The earliest known film of the Foundling Hospital dates from 1899. This is only a few years after the Lumière Brothers held their first commercial screening, in December 1895, of the short films they had taken with their Cinématographe camera. During the 20th century, the Hospital appeared in several newsreels now held in the archives of Reuters, Pathé, and the Imperial War Museum.
Foundling Hospital Sports Day (1899)
In 1899, filmmaker Charles Goodwin Norton recorded the boys’ sports day in the grounds of the Foundling Hospital. As participation in sports was not open to the girls, they sat and watched the boys doing the three-legged race, sack race, tug-of-war, etc. At one point, however, Norton told the girls to run up to the camera, allowing him to capture these close-ups of 19th-century Foundlings. The full 2.5-minute silent film is preserved in the British Film Institute’s National Archive (reference: 21734). It can be viewed in the Mediateque at the BFI Southbank, London.
Foundlings on Parade (1916)
In 1916, during World War I, the Lord Mayor, Sir Charles Wakefield, and Major General Sir Francis Lloyd visited the Foundling Hospital. This Topical Budget newsreel shows the children standing in lines, ranked by age and gender, so that the important visitors could ‘inspect’ them. The white dots that look like snow are actually areas of deterioration on this old film. The Foundling Hospital segment runs from 03:54 to 04:52.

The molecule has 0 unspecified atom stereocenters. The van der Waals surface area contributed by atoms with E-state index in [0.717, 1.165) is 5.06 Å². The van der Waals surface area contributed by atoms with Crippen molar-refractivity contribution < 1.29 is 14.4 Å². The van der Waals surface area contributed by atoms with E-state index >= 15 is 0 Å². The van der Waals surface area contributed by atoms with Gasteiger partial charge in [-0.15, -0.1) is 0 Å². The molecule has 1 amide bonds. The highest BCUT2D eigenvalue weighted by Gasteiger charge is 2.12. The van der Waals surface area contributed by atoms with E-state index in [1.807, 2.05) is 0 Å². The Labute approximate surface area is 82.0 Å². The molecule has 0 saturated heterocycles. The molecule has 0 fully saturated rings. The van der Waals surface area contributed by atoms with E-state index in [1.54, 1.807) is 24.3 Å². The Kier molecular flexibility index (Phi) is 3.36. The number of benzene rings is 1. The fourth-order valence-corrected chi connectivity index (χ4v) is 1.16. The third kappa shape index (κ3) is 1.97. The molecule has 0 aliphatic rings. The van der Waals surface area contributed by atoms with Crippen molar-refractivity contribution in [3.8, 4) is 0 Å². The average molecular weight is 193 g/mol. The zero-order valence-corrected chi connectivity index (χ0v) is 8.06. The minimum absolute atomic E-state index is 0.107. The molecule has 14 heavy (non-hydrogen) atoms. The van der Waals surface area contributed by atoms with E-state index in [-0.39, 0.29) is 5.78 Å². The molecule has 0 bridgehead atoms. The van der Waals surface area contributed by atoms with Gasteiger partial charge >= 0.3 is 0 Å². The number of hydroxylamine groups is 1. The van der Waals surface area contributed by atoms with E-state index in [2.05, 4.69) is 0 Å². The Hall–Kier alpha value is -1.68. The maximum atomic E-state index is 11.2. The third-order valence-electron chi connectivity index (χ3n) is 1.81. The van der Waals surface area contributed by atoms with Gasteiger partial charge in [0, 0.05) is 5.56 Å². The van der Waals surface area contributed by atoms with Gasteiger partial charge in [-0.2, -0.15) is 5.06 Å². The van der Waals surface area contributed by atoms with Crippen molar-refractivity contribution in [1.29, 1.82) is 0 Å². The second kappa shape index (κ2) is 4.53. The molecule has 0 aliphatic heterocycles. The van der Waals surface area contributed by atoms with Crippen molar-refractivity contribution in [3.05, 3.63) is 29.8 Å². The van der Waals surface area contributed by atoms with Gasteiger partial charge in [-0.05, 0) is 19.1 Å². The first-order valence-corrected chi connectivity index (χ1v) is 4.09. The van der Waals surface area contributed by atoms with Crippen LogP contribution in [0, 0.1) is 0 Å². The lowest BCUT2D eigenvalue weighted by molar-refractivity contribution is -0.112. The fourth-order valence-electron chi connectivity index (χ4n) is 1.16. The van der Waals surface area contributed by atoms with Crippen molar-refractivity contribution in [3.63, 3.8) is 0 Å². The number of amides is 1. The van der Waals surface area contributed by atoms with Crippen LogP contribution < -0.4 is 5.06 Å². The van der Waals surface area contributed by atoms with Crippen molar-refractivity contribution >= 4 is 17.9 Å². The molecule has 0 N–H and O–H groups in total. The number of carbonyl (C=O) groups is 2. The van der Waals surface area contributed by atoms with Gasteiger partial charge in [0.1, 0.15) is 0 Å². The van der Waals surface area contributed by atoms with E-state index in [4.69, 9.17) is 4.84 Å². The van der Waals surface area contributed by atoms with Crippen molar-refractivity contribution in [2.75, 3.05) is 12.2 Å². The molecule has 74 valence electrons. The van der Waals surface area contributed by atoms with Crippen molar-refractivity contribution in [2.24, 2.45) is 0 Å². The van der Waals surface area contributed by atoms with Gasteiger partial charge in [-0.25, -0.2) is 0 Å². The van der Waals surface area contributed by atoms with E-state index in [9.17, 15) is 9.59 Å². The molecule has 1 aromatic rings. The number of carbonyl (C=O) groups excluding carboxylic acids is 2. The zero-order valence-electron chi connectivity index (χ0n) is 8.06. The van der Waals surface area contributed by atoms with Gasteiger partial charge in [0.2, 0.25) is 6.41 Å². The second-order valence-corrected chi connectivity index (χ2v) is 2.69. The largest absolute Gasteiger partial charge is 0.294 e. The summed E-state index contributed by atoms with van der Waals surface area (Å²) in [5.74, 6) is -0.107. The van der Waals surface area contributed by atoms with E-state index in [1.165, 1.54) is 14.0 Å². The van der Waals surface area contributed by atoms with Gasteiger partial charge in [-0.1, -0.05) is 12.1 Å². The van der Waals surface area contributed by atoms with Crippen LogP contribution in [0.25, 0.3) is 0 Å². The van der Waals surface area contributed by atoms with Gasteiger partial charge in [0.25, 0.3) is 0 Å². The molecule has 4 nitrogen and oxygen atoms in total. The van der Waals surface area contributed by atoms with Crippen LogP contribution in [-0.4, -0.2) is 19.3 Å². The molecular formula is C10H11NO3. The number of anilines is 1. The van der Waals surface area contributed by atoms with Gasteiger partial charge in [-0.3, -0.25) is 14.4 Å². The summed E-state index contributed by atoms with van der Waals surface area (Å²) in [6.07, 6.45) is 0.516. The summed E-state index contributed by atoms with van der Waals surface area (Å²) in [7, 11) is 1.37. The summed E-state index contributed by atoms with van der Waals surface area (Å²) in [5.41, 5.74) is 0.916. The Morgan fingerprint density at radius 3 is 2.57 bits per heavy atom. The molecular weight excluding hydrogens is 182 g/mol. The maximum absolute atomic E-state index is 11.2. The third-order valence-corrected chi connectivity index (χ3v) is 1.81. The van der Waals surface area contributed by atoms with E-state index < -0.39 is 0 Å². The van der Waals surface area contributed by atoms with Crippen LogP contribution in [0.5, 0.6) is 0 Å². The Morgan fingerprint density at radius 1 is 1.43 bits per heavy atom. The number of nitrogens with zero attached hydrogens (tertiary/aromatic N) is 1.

Parade of Children: Reviewed by H.R.H. Prince Henry at the Foundling Hospital Holborn (1921)
This 28-second Gaumont Graphic newsreel from October 1921 shows pupils marching in the grounds of the Foundling Hospital as Prince Henry looks on from the review stand. Prince Henry (1900-1974), Duke of Gloucester, was the fourth child of King George V and Queen Mary. At the time, he was a lieutenant in the 10th Royal Hussars.
Happy Days: Children from the Foundling Hospital combine work and play in camp at Whitchurch Hill (1925/26)
In 1925 and 1926, the Foundling Hospital organised a summer camp for its pupils on a farm at Whitchurch Hill, near Pangbourne, Berkshire. This Gaumont Graphic newsreel (2mins 16sec) is dated January 1926, indicating the footage was shot in 1925. The 1926 summer camp lasted three months and marked the pupils’ transfer from the Foundling Hospital, which was being closed down, to a temporary school in Redhill while a new Hospital was built in Berkhamsted.
Mayfair in Bloomsbury (1927)
This 37-second newsreel from Empire News records the St Pancras Fair, which was held on the grounds of the old Foundling Hospital in May 1927. The Hospital’s pupils had moved out the year before and the buildings lay empty. Princess Beatrice (1857-1944), the youngest child of Queen Victoria and Prince Albert, opened the fair, which included a dance demonstration by local children.
Historic Building Goes (1928)
The Foundling Hospital’s main building was demolished in 1928, as shown this 25-second newsreel from Empire News.
Out and About (1944)
The gates of the Foundling Hospital can be seen in this newsreel from New Sound Pictorials about the old buildings of Bloomsbury (from 00:50 to 00:55). They still stand as the entrance to Coram’s Fields.